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Hinman v. M and M Rental Center

April 7, 2008

ROBERT HINMAN AND ITALIA FOODS, INC., INDIVIDUALLY AND AS THE REPRESENTATIVE OF A CLASS OF SIMILARLY-SITUATED PERSONS, PLAINTIFFS,
v.
M AND M RENTAL CENTER, INC., DEFENDANT.



The opinion of the court was delivered by: Elaine E. Bucklo United States District Judge

MEMORANDUM OPINION AND ORDER

Robert Hinman and Italia Foods, Inc.,*fn1 filed a class action against M and M Rental Center, Inc., alleging that M and M violated the Telephone Consumer Protection Act (the "TCPA"), 47 U.S.C. §227. Plaintiffs have moved to certify a class defined as All persons who (1) on or after four years prior to the filing of this action, (2) were sent telephone facsimile messages of material advertising the commercial availability of any property, goods, or services by or on behalf of Defendant, and (3) with respect to whom Defendant cannot provide evidence of prior express permission or invitation for the sending of such faxes.

Defendant opposes the class on the grounds that the plaintiffs lack Article III standing to bring the class claims and cannot establish any of the requirements set forth in Rules 23(a) and 23(b)(3) of the Federal Rules of Civil Procedure. For the reasons discussed below, I grant the motion and certify a class with a slightly revised definition.

I.

M and M offers goods and services related to corporate event planning. On at least five identified occasions during the putative class period, plaintiffs allege M and M hired a company called Xpedite (which later became Premier Global Services) to broadcast one-page fax "flyers" to companies whose fax numbers were on a list of "leads" M and M had purchased several years earlier from a company called Corporate Marketing, Inc., ("CMI"). Plaintiffs each received at least one of these fax "flyers," which they allege violate the TCPA.

II.

Rule 23(a) provides for certification of a class when (1) the class is so numerous as to make joinder of all members impracticable, (2) there are common questions of law or fact, (3) the claims or defenses of the representative parties are typical of the claims or defenses of the class, and (4) the representative parties will fairly and adequately represent the class. Shvartsman v. Apfel, 138 F.3d 1196, 1201 (7th Cir. 1998). In addition to these prerequisites, a proposed class must also qualify under any one of the three subsections of Rule 23(b). This is a class action for damages under Rule 23(b)(3), which provides that class certification is appropriate where, in addition to the factors above, (1) common issues of law and fact predominate, and (2) a class action is superior to other forms of adjudication. Ringswald v. County of DuPage, 196 F.R.D. 509, 511 (N.D. Ill. 2000). The party seeking certification bears the burden of demonstrating that class certification is appropriate. Retired Chicago Police Ass'n v. City of Chicago, 7 F.3d 584 (7th Cir. 1993).

For the purpose of evaluating a certification motion, I assess certification without regard to the merits, Mira v. Nuclear Measurements Corp., 107 F.3d 466, 474 (7th Cir. 1997); Hyderi v. Washington Mutual Bank, FA, 235 F.R.D. 390, 395 (N.D.Ill.2006). Nonetheless, I may probe beyond the pleadings to make whatever factual or legal inquiries are necessary to determine whether class treatment is appropriate. Szabo v. Bridgeport Machines, Inc., 249 F.3d 672, 677 (7th Cir. 2001).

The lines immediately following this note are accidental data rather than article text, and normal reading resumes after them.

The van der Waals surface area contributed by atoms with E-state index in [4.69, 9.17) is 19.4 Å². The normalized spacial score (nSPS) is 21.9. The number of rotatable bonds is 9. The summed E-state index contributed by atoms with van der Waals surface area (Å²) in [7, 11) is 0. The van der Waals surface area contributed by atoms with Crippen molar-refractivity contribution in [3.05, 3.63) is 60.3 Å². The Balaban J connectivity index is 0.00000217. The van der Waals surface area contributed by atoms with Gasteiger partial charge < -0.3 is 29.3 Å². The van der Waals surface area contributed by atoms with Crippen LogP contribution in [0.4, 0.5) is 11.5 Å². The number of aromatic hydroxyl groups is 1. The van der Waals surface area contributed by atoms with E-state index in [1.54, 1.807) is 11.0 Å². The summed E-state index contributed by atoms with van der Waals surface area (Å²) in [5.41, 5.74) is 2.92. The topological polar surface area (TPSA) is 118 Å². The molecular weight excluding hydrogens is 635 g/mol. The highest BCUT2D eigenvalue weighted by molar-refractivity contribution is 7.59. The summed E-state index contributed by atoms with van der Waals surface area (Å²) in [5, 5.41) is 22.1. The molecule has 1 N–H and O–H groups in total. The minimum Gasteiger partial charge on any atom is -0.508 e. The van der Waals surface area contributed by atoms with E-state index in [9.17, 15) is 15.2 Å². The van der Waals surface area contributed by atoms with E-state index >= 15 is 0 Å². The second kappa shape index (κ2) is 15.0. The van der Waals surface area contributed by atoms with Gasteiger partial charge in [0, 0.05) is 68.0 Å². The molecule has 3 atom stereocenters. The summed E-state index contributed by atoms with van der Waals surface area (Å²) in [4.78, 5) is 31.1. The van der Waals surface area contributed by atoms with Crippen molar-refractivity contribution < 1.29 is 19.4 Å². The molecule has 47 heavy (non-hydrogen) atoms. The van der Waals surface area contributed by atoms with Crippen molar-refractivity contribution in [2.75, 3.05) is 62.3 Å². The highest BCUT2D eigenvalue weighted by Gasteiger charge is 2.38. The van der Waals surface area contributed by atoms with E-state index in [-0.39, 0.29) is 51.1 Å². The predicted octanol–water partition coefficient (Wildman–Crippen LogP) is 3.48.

The TCPA prohibits the use of any telephone facsimile machine, computer or other device to send an "unsolicited advertisement." 47 U.S.C. §227(b)(1)(C). As I previously held in this case, "to prevail under this statute, a plaintiff must show that the defendant (1) used a telephone facsimile machine, computer or other device to send a facsimile; (2) the facsimile was unsolicited; and (3) the facsimile constituted an advertisement." Eclipse Mfg. Co. v. M and M Rental Center, Inc., 521 F.Supp.2d 739, 745 (N.D.Ill. 2007).

A. Standing

I previously found that both plaintiffs have standing as to their individual claims. Eclipse Mfg. Co. v. M and M Rental Center, Inc., 521 F.Supp.2d 739, 744-45 (N.D.Ill. 2007). In the class action context, Article III requires that a named plaintiff "establish a nexus between his individual claim and the claim of the putative class," Moore v. Fidelity Financial Services, Inc., No. 94 C 2558, 96 C 4894, 1998 WL 210941, at *3 (N.D. Ill. March 16, 1998)(Gettleman, J.), but it does not require that the class representative's injury be based on exactly the same fact pattern as every class member. Id. (certifying class of plaintiffs alleging, inter alia, breach of contract, even though individual and class claims arose out of different contracts). Because M and M sent fax transmissions to the class under the same general circumstances, those transmissions--if found to violate the TCPA--would result in the same basic injury to all class members. Therefore, plaintiffs have Article III standing to pursue the class claims.

The authorities M and M cites do not compel a contrary result. As the Seventh Circuit has taught, the Supreme Court held in General Telephone Co. v. Falcon 457 U.S. 147 (1982) that "similarity of claims and situations must be demonstrated rather than assumed." Szabo at 677. Plaintiffs here have done more than assume similarity of claims and situations; they have offered evidence that M and M followed a similar pattern of conduct and have alleged a common injury arising out of that conduct.

M and M's invocation of O'Shea v. Littleton, 414 U.S. 488 (1974) and Harriston v. Chicago Trib. Co., 992 F.2d 697 (7th Cir. 1993) is equally unavailing. Plaintiffs claim more than merely an "abstract injury" as the O'Shea court found insufficient, and, unlike the Harriston plaintiffs, they are plainly members of the class ...


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